There are some neighborhoods where Turkish coffee is easier to find than an out of work actor. Santa Monica isn't one of them. At Flying Saucers, owner Ryan Morris, 33, makes excellent Turkish coffee, the old-school way.

Ground with cardamom, cinnamon and other spices until it's so fine it's like dust, the brew is served unfiltered. Don't stir. This is a ritual that requires patience. Let it settle as it forms a muddy layer at the bottom of your demitasse cup. Fortunately, Flying Saucers is the kind of café where patrons like to linger.

Despite opening during the pit (we hope) of the economic recession, Morris has made a go of it, celebrating the Santa Monica café's one-year anniversary this past Saturday.

Turkish coffee service.; Credit: Courtesy of Flying Saucers

Turkish coffee service.; Credit: Courtesy of Flying Saucers

A painter, a former Coffee Bean & Tea Leaf manager and a UFO enthusiast (he runs the site, Morris moved to Los Angeles from San Francisco in 2004 and felt the ache for a proper coffeehouse. “In LA, we have all sorts of writers and creative types with flexible schedules,” Morris says. “We have the perfect culture for coffeehouses, but there aren't many good ones.”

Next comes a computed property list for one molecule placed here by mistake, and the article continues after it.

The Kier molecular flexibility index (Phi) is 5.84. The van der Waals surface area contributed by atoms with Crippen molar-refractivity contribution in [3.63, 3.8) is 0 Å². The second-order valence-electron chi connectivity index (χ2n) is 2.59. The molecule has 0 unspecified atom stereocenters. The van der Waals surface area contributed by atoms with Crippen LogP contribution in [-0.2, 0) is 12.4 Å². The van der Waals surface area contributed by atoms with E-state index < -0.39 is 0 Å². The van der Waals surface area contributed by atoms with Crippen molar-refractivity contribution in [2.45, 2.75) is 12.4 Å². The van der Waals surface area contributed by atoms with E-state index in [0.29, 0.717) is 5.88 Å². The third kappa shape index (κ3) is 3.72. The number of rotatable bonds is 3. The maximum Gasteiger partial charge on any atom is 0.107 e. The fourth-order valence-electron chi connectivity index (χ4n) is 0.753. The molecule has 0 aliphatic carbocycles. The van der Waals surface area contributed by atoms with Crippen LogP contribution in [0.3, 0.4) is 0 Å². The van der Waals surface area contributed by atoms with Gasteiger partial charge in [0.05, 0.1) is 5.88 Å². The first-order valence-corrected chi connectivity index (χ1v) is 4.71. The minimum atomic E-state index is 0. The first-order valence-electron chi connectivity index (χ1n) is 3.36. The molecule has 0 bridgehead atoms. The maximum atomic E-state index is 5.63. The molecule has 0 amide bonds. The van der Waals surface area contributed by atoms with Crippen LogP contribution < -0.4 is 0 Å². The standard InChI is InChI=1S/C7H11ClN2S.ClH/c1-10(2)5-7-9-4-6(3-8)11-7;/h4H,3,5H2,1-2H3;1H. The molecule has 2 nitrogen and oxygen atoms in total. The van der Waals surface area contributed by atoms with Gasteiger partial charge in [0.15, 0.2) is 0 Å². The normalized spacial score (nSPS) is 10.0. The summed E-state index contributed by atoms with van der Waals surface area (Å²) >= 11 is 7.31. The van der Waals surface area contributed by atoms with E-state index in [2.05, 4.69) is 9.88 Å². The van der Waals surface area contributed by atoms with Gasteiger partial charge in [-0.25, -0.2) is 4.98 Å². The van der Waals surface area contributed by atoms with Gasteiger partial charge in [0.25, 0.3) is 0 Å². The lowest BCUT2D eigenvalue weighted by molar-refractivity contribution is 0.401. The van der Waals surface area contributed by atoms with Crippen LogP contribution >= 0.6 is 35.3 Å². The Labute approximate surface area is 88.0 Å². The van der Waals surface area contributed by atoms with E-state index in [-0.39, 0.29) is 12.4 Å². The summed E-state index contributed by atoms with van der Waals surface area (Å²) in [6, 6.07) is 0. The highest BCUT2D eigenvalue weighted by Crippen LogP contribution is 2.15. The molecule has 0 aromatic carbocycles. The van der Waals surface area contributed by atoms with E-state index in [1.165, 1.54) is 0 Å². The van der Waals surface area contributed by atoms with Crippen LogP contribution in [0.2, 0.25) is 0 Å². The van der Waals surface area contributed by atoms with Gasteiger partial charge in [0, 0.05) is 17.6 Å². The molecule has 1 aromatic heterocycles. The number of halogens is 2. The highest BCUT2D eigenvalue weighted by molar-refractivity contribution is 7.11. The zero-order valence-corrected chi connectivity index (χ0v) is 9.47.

The décor at Flying Saucers, complete with wooden beams crossing the high ceiling and an exposed brick wall, which Morris discovered only after backing a forklift into the drywall during remodeling, is charming. The ambiance is mellow and unpretentious. The space also doubles as an art gallery, showcasing works from local artists (including Morris himself), which rotate on a monthly basis. “Because I make money on the coffee, I can take bigger risks on the art. And my cut is less than most galleries would take,” Morris says.

What just landed in your latte; Credit: Courtesy of Flying Saucers

What just landed in your latte; Credit: Courtesy of Flying Saucers

On any given day, Morris is likely to be working behind the counter. Find him and he's happy to discuss anything from the North Carolina sewer monster to the best coffee beans.

“We use organic, free-trade beans from Supreme Bean. I tried Intelligentsia, Groundwork, everywhere. These are the best,” Morris says.

Plus, Flying Saucers serves arguably the best almond croissant in town. It's made by Santa Monica bakery Le Pain Du Jour, which also provides all the bread the café uses to make their sandwiches.

A couple doors down from Vidiots on Pico Blvd., Flying Saucers is hardly hidden from view, but with its excellent Cuban and Turkish coffees and its quality pastry selection, it remains sadly under-appreciated.

Flying Saucers Café: 306 Pico Blvd., Santa Monica; (310) 868-8361

LA Weekly